Haemochromatosis UK are working with Irish travelling communities to raise awareness of genetic haemochromatosis. Diabetes, joint disease and liver disease are major health issues amongst Irish travellers and diagnosis and treatment of iron overload should help to tackle those directly.
In England there are a large number of Irish travellers; estimates vary from people living in these communities. By their nature, this group has difficulty accessing healthcare services. For a traveller suffering with genetic haemochromatosis, the lengthy diagnostic process, and the treatment programme (which requires regular clinic attendance) makes the patient pathway even more difficult. This genetic condition runs in families and is particularly prevalent in the traveller community, due to population migration over the years.
Haemochromatosis UK have produced awareness materials tailored to the travelling community. The materials were designed by members of the traveller community and used images and plain language to explain genetic haemochromatosis.
Haemochromatosis UK received funding from BDB to produce 3000 of these leaflets and they were distributed to groups including Irish in Britain, The National Federation of Gypsy Liaison Groups and Gypsy and Traveller Empowerment (GATE). They also attended Appleby Horse Fair and handed out leaflets in person. During the grant period, 81 local authority site managers across 33 counties and 19 Travelling Liaison Officers had access and used this resource. The charity also had an article published in the Traveller’s Times. Since the initial mailout, Haemochromatosis UK has been contacted by liaison officers from different local authorities requesting more leaflets and have seen an increase in engagement on social media.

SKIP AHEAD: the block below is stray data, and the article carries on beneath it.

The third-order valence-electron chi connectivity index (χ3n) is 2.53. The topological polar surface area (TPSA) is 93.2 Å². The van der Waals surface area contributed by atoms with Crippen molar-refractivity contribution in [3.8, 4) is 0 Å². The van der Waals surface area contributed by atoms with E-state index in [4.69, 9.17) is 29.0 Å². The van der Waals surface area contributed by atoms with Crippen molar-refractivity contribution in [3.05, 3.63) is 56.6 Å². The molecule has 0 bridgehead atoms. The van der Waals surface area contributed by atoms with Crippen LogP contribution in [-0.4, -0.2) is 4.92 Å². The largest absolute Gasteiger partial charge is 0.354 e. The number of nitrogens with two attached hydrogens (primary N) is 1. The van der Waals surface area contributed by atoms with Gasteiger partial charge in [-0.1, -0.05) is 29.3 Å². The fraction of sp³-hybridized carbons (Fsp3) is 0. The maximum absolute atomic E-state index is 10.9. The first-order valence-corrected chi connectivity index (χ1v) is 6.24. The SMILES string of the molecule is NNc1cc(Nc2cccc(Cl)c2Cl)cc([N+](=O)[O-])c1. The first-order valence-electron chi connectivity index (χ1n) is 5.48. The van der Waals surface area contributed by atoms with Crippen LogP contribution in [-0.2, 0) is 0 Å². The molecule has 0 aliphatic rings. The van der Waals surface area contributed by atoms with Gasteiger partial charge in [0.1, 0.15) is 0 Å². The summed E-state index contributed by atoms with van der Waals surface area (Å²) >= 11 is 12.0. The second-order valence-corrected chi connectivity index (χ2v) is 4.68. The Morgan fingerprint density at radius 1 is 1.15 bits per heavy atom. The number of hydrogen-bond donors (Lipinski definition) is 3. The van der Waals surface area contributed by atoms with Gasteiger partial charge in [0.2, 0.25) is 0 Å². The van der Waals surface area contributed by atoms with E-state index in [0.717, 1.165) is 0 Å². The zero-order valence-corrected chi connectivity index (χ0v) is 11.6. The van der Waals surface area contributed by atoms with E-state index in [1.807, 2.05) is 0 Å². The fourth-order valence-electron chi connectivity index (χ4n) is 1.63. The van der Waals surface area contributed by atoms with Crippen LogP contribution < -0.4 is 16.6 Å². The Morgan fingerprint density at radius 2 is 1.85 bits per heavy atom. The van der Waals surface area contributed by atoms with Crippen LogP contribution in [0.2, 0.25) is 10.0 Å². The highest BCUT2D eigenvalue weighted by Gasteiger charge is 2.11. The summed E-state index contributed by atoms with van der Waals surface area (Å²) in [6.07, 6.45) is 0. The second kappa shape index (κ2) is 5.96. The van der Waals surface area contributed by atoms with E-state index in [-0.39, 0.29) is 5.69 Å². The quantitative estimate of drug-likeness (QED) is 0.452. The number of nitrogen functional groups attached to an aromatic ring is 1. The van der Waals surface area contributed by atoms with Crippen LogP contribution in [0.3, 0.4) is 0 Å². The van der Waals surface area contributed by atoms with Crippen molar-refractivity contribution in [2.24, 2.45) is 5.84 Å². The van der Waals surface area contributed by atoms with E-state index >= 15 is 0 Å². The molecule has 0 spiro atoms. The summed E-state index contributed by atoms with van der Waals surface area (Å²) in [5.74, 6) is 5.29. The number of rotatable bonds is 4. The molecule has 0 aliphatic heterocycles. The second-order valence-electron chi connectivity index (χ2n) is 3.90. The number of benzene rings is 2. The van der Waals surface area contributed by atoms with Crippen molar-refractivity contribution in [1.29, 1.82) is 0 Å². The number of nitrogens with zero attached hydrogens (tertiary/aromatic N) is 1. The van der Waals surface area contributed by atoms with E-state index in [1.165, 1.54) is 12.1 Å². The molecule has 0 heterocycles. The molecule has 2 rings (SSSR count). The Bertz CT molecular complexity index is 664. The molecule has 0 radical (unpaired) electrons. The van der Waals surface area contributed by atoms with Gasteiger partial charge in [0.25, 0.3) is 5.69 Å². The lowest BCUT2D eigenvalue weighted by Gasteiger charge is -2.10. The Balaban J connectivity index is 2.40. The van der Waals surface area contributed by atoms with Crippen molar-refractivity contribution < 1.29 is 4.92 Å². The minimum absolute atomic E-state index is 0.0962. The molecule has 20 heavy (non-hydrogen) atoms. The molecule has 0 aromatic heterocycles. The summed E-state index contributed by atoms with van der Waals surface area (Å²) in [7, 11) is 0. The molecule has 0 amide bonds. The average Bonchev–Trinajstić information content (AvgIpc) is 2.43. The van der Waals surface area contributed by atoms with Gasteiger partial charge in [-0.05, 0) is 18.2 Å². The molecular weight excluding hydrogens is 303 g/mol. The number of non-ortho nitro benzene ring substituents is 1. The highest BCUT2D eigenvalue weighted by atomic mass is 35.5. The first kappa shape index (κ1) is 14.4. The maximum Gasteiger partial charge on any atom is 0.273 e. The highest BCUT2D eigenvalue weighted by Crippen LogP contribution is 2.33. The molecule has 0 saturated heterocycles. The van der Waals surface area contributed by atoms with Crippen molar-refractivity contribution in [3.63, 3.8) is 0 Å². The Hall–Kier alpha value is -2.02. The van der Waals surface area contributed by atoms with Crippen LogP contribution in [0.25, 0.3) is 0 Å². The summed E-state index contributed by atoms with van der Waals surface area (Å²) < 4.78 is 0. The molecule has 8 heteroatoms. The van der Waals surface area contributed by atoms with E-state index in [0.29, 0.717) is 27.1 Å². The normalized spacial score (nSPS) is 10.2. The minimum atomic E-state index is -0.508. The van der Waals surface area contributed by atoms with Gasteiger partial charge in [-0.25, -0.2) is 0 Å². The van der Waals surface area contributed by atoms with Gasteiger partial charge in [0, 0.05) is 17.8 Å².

Haemochromatosis UK then went on to raise awareness of the condition amongst the community and GP practices in the Creggan area of Derry City, County Londonderry where people suffer extensive health inequalities (3.). In Northern Ireland, genetic haemochromatosis is estimated to affect 1 in 113 people, with 1 in 5 people carriers. Yet, fewer than 2,000 were known to the NHS. Haemochromatosis UK received additional funding from BDB to roll out a free cross community screening programme to identify those who have genetic haemochromatosis and to provide advice, support and access to treatment. The project has now been completed and is in the process of being written up ready for publication.
‘We now have an additional resource that we know is relatable to the audience it is intended for. The leaflet will stay in our library of information, and we will continue to use this to raise awareness post project.
We now have a database of professionals who are working within the travelling community and have been able to raise awareness to this target audience.
We have built a proactive partnership with BDB during years 1 and 2 and we are looking at how we can continue to work together. This partnership has made a difference to our charity, and we have benefitted from the BDB webinars during the Covid-19 pandemic. Thank you.’ Haemochromatosis UK
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